I love Moth Radio Hour, so saying this is the best I’ve heard, is significant. It’s a mother who lost a child at the Sandy Hook shooting, but it’s much more. She raises major problems with how the US deals with death, as well as the gun problem.
The one that struck me the most was her story of her son asking what “forgiveness” means. She recalls not saying much, because they were in a hurry to get somewhere else. But later, someone else bumps into her and recalls overhearing their conversation, and comments on how well she answered her son. I think we often don’t know we are being beautiful or how we are impacting the lives of others.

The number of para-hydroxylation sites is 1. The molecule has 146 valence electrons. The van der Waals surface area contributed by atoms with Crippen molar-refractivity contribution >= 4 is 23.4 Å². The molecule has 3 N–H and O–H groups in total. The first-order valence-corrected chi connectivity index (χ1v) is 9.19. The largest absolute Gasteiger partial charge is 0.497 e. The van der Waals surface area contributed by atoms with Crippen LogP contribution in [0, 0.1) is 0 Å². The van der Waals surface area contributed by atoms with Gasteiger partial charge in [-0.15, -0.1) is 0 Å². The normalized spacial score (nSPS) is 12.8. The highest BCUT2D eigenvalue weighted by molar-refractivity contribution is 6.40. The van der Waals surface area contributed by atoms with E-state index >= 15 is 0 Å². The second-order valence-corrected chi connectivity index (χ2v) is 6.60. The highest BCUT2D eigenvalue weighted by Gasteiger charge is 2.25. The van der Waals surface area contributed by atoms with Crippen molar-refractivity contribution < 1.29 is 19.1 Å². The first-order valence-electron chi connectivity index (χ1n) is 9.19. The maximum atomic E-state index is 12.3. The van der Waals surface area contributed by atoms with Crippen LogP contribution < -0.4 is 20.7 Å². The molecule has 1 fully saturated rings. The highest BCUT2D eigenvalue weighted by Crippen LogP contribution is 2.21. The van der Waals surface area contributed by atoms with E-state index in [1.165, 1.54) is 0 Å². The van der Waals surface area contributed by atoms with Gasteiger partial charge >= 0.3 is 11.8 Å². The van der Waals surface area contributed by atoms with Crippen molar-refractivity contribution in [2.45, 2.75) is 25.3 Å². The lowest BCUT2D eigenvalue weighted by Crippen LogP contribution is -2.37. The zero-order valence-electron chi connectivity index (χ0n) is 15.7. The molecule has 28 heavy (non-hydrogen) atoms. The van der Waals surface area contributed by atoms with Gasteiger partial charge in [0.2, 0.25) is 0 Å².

Grief and forgiveness are not “one size fits all” emotional responses, so the idea that somebody is doing it wrong doesn’t really add up. However, both could lead to other behaviors which are unhealthy.
I find grief is mostly for oneself, mostly for what we have lost, and how we suffer over the loss. I think it terribly difficult to reconcile the opportunity to love and then the inevitable grief of losing that loved one. There seems no way to protect oneself from the grief other than to not love. No matter how much wonderful time we shared with the one we lost we still feel the grief. No matter how many wonderful memories we have, we still don’t want to let go. I have heard the saying “love hurts”. I think nothing else hurts nearly as much. We live, we die; it is a fact, not a problem. There is no solution. We have to bear it; we have to live through it, not for ourselves but for them.